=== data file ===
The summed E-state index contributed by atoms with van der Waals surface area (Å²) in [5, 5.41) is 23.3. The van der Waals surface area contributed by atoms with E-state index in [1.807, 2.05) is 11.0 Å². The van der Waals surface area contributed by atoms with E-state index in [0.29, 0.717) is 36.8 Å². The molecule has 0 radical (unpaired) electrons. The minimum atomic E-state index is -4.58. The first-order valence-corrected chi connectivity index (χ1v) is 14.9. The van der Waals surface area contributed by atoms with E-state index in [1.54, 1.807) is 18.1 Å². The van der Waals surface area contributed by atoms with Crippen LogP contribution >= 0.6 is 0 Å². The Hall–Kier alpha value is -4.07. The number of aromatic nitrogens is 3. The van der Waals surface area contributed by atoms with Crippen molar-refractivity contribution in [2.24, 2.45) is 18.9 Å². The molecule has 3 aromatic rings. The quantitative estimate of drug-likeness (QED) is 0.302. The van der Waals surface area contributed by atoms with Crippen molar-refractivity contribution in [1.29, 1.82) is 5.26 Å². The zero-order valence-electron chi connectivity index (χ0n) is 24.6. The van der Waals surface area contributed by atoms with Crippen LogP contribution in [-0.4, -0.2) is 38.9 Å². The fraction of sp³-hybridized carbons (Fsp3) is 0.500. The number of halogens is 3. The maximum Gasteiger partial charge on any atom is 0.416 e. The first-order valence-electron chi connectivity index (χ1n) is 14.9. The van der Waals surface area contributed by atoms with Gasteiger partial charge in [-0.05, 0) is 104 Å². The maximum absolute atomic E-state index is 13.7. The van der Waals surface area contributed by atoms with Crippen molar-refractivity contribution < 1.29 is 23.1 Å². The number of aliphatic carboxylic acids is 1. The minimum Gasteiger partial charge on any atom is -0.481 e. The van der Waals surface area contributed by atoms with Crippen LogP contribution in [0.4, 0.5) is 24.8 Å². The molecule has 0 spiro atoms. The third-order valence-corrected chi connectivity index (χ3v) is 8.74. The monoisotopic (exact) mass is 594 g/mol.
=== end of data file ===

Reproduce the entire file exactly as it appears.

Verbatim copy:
The summed E-state index contributed by atoms with van der Waals surface area (Å²) in [5, 5.41) is 23.3. The van der Waals surface area contributed by atoms with E-state index in [1.807, 2.05) is 11.0 Å². The van der Waals surface area contributed by atoms with E-state index in [0.29, 0.717) is 36.8 Å². The molecule has 0 radical (unpaired) electrons. The minimum atomic E-state index is -4.58. The first-order valence-corrected chi connectivity index (χ1v) is 14.9. The van der Waals surface area contributed by atoms with E-state index in [1.54, 1.807) is 18.1 Å². The van der Waals surface area contributed by atoms with Crippen LogP contribution >= 0.6 is 0 Å². The Hall–Kier alpha value is -4.07. The number of aromatic nitrogens is 3. The van der Waals surface area contributed by atoms with Crippen molar-refractivity contribution in [2.24, 2.45) is 18.9 Å². The molecule has 3 aromatic rings. The quantitative estimate of drug-likeness (QED) is 0.302. The van der Waals surface area contributed by atoms with Crippen molar-refractivity contribution in [1.29, 1.82) is 5.26 Å². The zero-order valence-electron chi connectivity index (χ0n) is 24.6. The van der Waals surface area contributed by atoms with Crippen LogP contribution in [-0.4, -0.2) is 38.9 Å². The fraction of sp³-hybridized carbons (Fsp3) is 0.500. The number of halogens is 3. The maximum Gasteiger partial charge on any atom is 0.416 e. The first-order valence-electron chi connectivity index (χ1n) is 14.9. The van der Waals surface area contributed by atoms with Gasteiger partial charge in [-0.05, 0) is 104 Å². The maximum absolute atomic E-state index is 13.7. The van der Waals surface area contributed by atoms with Crippen molar-refractivity contribution < 1.29 is 23.1 Å². The number of aliphatic carboxylic acids is 1. The minimum Gasteiger partial charge on any atom is -0.481 e. The van der Waals surface area contributed by atoms with Crippen LogP contribution in [0.4, 0.5) is 24.8 Å². The molecule has 0 spiro atoms. The third-order valence-corrected chi connectivity index (χ3v) is 8.74. The monoisotopic (exact) mass is 594 g/mol.